The Master Fuel
A diet rich in carbohydrates increases both endurance and intermittent high-intensity performance because of the extra store of carbohydrates in the muscles and liver, called glycogen. It is well documented that athletes need to replenish carbohydrate stores in the body, especially during periods of intense training or competition. Consuming carbohydrates during workouts lasting over one hour can also benefit performance and delay onset of fatigue. Studies have shown that athletes who participate in intermittent sports, such as basketball and soccer, should also focus on consuming more carbohydrates during training and competition. This is not surprising since it is well-known that carbohydrates, when compared to protein and dietary fat, are the most efficiently broken down and metabolized form of energy for the body.
As Early as the 1930s, scientists observed that endurance exercise could be improved by increasing carbohydrates in the diet.
(focus on your intake)
RECOMMENDED INTAKE OF CARBOHYDRATES
Depending upon the training routine, athletes should consume anywhere from 3-12 grams of carbohydrates per kilogram of bodyweight throughout the day. This percentage is only a guideline for estimating carbohydrate needs. Depending upon the length and type of training sessions, an athlete’s carbohydrate intake should adjust, with longer times and more intense trainings reflecting the higher number of grams needed.
Table 1 Determining Grams of Carbohydrates for Athletes Needs
The following example shows how to calculate the recommended grams of carbohydrates needed per pound of body weight.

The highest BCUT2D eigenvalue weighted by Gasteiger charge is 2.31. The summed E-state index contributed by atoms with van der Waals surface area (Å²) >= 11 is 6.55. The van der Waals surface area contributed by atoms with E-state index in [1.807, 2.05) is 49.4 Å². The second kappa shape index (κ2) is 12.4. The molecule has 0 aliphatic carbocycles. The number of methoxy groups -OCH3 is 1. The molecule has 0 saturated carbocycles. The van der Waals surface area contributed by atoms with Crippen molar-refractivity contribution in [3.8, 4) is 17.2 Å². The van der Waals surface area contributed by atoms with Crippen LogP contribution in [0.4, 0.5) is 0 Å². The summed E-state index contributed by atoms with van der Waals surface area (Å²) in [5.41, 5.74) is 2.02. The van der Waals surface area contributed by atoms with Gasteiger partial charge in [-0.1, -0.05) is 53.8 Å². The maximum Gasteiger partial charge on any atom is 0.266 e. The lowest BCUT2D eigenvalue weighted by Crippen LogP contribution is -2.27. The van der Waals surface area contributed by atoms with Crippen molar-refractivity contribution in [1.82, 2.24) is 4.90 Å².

Carbohydrate Intake Before, During, and After Exercise
The pre-exercise or pre-training meal serves two purposes:
- It keeps the athlete from feeling hungry before and during exercise, and
- It maintains optimal levels of energy for the exercising muscles.
Athletes who train early in the morning, before eating or drinking, should ensure the previous night’s meal contains adequate carbohydrates and then consume about 30 grams of well tolerated carbohydrates five minutes prior to training to help maintain blood glucose and muscle glycogen levels. Blood glucose, the sugar found in the blood, is the energy delivered to the working muscles and organs, along with muscle glycogen, that allows your body to complete activity.
Carbohydrate intake before and after exercise can help to restore sub-optimal glycogen stores, which is critical for prolonged periods of exercise. While allowing for personal preferences and physiological factors, the pre-event meal should be high in carbohydrates, non-greasy, and readily digestible. Fatty foods should be limited as they delay the emptying time of the stomach and take longer to digest. The following are guidelines for the pre-event meal:
- The meal should be eaten 3-4 hours before an event.
- It should provide 3-4 grams per kilogram of body weight.
- To avoid stomach upset, the carbohydrate content of meals should be reduced the closer the meals are to the event. (1-2 grams per kilogram 1-2 hours before the event).